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The Great RV Makeover – Week 3

Well, we continue to make progress (whatever that means) on the new FM3. Merle (the Amish floor covering guy) came over and said it looks doable. He plans to lay the flooring on Oct. 12. Now all I have to do is have everything ready for him when he gets here.

Got the bunk beds roughed in and now all I have to do is make them “shine.” They aren’t exactly spacious, but I think they’ll work.

I was having a little trouble starting the rig, but after replacing one battery and a couple of big thick cables, it started right up. I think I have another battery to replace as well…which leads me to my next comment. I know nothing about diesel motors. If you are a diesel expert and wouldn’t mind being my go-to-guy for diesel questions, would you please contact me? I need a little help. I feel like I’m dealing with a new beast and don’t know much about it.

This weekend, besides having fun and taking our trash to the big trash day, I plan to work on getting the floor ready for Merle.

Until next time!

This Post Has 8 Comments

  1. Diesels have pretty high compression ratios, even if they are turbocharged. They also have big, heavy parts. This all puts extra strain on the starting system. Both the positive battery cable and the ground cables must be in top condition, especially at the ends, or you will have trouble. Batteries must be fit too, as you have learned. The situation gets worse when the weather grows colder. Oil gets thicker, and the air doesn’t get hot enough at cranking speed to initiate the combustion process. This is where glow-plugs come in. They supply the heat needed to start the fire in each cylinder. Get a copy of the manual for you engine, and follow it. Especially work on changing your start-up routine. Diesel owners should allow time for things to warm-up before, and after starting the engine. A friend of mine says to use only Shell Rotella synthetic oil in a diesel. The oil has to do more piston cooling (it is sprayed against the underside of the piston) than with a gasoline engine, and it has to deal with more contamination from combustion processes. The sump probably holds more oil than your gas engine did, and the Rotella is expensive, but you get longer component life in the bargain. Don’t run much longer between oil changes than suggested by the manufacturer, but don’t change it quicker either.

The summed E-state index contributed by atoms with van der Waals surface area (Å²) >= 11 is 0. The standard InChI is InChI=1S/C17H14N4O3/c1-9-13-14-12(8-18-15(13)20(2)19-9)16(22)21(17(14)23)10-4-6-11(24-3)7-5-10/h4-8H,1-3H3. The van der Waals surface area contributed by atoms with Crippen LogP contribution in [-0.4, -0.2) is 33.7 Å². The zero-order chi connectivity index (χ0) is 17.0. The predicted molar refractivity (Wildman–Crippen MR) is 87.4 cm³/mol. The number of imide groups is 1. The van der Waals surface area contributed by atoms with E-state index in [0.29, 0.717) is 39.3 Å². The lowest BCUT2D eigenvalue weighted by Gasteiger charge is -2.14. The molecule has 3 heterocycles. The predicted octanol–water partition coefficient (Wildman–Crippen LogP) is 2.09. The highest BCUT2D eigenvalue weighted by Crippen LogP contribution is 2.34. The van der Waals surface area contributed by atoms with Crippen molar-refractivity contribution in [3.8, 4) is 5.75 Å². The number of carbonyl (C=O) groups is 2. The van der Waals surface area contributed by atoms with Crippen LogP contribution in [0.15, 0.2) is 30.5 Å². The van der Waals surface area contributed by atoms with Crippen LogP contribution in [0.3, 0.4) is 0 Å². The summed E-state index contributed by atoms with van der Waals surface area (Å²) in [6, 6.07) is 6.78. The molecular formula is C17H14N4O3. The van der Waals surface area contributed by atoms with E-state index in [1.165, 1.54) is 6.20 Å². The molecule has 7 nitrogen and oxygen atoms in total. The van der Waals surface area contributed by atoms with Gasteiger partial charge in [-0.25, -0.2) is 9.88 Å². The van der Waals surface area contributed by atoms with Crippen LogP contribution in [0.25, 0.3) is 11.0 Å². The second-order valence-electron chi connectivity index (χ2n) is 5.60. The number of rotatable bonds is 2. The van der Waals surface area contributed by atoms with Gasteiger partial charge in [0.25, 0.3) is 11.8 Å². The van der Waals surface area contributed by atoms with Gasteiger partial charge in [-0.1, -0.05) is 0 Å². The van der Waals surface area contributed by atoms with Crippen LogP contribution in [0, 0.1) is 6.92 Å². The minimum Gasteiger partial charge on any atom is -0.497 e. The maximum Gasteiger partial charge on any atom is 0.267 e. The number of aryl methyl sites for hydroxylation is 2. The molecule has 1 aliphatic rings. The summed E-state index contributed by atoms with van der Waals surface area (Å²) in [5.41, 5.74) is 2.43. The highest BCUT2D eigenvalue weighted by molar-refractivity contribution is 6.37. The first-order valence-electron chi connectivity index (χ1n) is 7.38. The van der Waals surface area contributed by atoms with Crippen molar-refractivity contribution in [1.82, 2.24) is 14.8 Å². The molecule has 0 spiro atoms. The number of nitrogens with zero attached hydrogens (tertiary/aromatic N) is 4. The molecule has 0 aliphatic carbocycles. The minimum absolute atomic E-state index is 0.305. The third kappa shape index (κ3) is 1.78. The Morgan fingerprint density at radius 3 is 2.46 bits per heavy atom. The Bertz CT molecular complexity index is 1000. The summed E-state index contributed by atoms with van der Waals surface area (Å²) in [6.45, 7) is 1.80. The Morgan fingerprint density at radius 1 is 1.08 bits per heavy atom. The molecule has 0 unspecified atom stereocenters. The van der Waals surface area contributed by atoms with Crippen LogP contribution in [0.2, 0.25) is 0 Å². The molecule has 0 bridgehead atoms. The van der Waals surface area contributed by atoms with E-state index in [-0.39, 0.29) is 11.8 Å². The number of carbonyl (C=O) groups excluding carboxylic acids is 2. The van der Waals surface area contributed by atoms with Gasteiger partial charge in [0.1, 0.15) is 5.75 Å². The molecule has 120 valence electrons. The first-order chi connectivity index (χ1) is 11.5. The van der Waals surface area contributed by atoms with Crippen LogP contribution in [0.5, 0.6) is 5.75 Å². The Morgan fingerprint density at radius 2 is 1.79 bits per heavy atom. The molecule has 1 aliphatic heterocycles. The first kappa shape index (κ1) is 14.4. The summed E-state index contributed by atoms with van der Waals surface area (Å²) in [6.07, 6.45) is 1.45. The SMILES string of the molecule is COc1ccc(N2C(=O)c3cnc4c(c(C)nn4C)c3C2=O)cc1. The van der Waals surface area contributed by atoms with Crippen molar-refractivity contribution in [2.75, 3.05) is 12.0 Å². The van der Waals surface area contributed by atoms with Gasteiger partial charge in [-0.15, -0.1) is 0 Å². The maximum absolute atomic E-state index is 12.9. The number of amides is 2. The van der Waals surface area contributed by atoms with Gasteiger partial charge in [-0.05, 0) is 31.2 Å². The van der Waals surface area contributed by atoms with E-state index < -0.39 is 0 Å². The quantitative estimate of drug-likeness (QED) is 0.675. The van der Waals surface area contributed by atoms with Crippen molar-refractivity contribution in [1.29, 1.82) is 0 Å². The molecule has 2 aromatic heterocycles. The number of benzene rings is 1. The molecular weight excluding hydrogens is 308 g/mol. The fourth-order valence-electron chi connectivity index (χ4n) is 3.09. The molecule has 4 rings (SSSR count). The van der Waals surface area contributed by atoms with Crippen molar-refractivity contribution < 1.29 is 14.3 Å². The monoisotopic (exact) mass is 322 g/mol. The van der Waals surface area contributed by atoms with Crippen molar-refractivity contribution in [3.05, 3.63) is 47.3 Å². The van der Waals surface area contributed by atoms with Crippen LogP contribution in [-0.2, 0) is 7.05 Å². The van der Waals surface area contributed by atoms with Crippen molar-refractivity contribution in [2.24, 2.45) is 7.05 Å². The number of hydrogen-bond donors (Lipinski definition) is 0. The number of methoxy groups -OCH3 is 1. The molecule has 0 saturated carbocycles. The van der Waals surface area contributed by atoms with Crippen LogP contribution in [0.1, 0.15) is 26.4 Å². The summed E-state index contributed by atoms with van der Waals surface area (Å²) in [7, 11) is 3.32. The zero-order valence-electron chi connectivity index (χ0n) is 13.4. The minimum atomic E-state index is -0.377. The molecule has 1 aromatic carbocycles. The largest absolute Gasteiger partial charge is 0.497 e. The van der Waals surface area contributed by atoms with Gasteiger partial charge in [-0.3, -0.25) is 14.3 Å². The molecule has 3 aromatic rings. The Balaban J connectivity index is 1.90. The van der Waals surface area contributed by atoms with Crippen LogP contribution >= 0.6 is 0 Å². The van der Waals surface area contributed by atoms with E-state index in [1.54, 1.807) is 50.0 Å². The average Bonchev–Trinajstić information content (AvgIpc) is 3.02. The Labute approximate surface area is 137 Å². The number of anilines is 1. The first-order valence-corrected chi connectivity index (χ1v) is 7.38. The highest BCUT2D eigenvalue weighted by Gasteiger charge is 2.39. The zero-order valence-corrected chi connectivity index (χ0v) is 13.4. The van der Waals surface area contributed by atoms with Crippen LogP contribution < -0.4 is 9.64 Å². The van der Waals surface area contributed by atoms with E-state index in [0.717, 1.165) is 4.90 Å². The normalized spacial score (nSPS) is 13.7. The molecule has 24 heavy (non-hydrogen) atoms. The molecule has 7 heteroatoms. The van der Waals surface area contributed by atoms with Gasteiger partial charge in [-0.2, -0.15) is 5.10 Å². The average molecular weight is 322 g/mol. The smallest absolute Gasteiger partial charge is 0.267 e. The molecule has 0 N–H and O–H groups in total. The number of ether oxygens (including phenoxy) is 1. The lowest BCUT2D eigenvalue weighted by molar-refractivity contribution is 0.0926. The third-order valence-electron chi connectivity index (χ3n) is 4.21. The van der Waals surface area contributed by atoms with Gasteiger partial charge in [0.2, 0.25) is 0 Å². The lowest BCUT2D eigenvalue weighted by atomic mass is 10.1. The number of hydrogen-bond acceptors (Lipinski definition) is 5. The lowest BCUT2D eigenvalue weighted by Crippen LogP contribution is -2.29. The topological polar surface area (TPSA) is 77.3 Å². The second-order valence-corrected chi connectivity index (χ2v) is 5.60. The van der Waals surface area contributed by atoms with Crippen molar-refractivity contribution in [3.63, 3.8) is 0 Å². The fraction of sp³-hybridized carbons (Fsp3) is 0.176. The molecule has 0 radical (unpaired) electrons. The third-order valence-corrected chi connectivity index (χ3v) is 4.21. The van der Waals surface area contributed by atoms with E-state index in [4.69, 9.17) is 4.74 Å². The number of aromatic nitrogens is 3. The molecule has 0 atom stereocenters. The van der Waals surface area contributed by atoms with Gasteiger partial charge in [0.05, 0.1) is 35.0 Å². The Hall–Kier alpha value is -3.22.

2. Doug did a great job about the differences. There are shops that will test the oil as it is replaced to check for engine ware, find a good local diesel shop. I drive for Publix and that is how they know when to do certain service procedures on the engine.
    Do give it extra time to warm up and cool down, don’t pull up to your destination and immediately shut it down, it’s really bad for the engine, on the other hand that thing will idle for long periods without damage. I live in Florida so we don’t take any cold weather precautions, maybe someone else will know about that.

  3. Hey Todd,
    Please let me know if you ever need help with your RV roof, graphics, or detailing. That’s what I do for a living. I know we aren’t exactly neighbors (I’m in Southern California), but I can certainly point you in the right direction for anything you need. Best of luck and God bless you and your family. ~~~ Jeff

  4. How much space do you have between the bunks. I plan on using a 6″ foam mattress for the grandkids and would like to have 3 bunks stacked. Thanks for your help.

    1. Hey Curtis,
      Without measuring I’d bet we have about 24 inches. Not a lot…but on one of my son’s birthdays we spent the night on a ww 2 sub, They had bunks everywhere and some were less than 24 inches. I thought If grown men can sleep here…so can my kids. I like the idea of 6inch mattresses. We used foam..which breaks down (even the good stuff) I thought about cutting down a memory foam mattress…The beds aren’t very wide either in our bunks.

      Good luck and let me know how it turns out.

    1. Hey Jim,
      Unfortunately I didn’t have any plans. I basically took two sheets of plywood…one on each end and attached three 2X4 frames to the end and then slid it in and attached the whole thing to walls. The weight of the beds and people is then on the plywood ends (like the head frame and foot board of a bed). The walls just don’t have enough support to take the weight of the beds or people. I hope that helps a little. Let me know if you have any other questions. The beds have held up great for 8-9 years.

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